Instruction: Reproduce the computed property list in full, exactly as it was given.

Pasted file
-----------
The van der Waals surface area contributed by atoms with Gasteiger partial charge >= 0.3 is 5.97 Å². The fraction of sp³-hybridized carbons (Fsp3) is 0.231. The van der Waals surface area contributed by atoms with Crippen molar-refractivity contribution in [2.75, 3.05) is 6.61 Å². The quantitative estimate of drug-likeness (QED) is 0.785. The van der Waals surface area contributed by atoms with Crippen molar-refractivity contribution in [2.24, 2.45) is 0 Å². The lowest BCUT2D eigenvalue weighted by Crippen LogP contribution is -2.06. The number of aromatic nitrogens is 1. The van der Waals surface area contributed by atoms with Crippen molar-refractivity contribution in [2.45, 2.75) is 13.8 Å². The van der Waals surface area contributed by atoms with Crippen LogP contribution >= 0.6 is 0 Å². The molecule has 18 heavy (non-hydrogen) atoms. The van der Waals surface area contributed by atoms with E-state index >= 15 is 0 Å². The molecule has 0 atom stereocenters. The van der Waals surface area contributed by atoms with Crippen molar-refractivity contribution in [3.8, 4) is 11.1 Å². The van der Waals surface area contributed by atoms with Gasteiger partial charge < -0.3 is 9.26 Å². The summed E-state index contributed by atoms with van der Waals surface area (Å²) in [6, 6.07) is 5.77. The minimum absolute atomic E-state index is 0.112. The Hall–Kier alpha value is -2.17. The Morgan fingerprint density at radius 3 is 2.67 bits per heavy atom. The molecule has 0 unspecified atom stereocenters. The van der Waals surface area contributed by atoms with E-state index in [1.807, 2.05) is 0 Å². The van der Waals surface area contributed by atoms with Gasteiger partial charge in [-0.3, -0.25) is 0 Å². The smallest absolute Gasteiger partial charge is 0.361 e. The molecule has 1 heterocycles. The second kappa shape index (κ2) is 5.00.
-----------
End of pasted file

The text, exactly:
The van der Waals surface area contributed by atoms with Gasteiger partial charge >= 0.3 is 5.97 Å². The fraction of sp³-hybridized carbons (Fsp3) is 0.231. The van der Waals surface area contributed by atoms with Crippen molar-refractivity contribution in [2.75, 3.05) is 6.61 Å². The quantitative estimate of drug-likeness (QED) is 0.785. The van der Waals surface area contributed by atoms with Crippen molar-refractivity contribution in [2.24, 2.45) is 0 Å². The lowest BCUT2D eigenvalue weighted by Crippen LogP contribution is -2.06. The number of aromatic nitrogens is 1. The van der Waals surface area contributed by atoms with Crippen molar-refractivity contribution in [2.45, 2.75) is 13.8 Å². The van der Waals surface area contributed by atoms with Crippen LogP contribution >= 0.6 is 0 Å². The molecule has 18 heavy (non-hydrogen) atoms. The van der Waals surface area contributed by atoms with E-state index >= 15 is 0 Å². The molecule has 0 atom stereocenters. The van der Waals surface area contributed by atoms with Crippen molar-refractivity contribution in [3.8, 4) is 11.1 Å². The van der Waals surface area contributed by atoms with Gasteiger partial charge < -0.3 is 9.26 Å². The summed E-state index contributed by atoms with van der Waals surface area (Å²) in [6, 6.07) is 5.77. The minimum absolute atomic E-state index is 0.112. The Hall–Kier alpha value is -2.17. The Morgan fingerprint density at radius 3 is 2.67 bits per heavy atom. The molecule has 0 unspecified atom stereocenters. The van der Waals surface area contributed by atoms with E-state index in [1.807, 2.05) is 0 Å². The van der Waals surface area contributed by atoms with Gasteiger partial charge in [-0.3, -0.25) is 0 Å². The smallest absolute Gasteiger partial charge is 0.361 e. The molecule has 1 heterocycles. The second kappa shape index (κ2) is 5.00.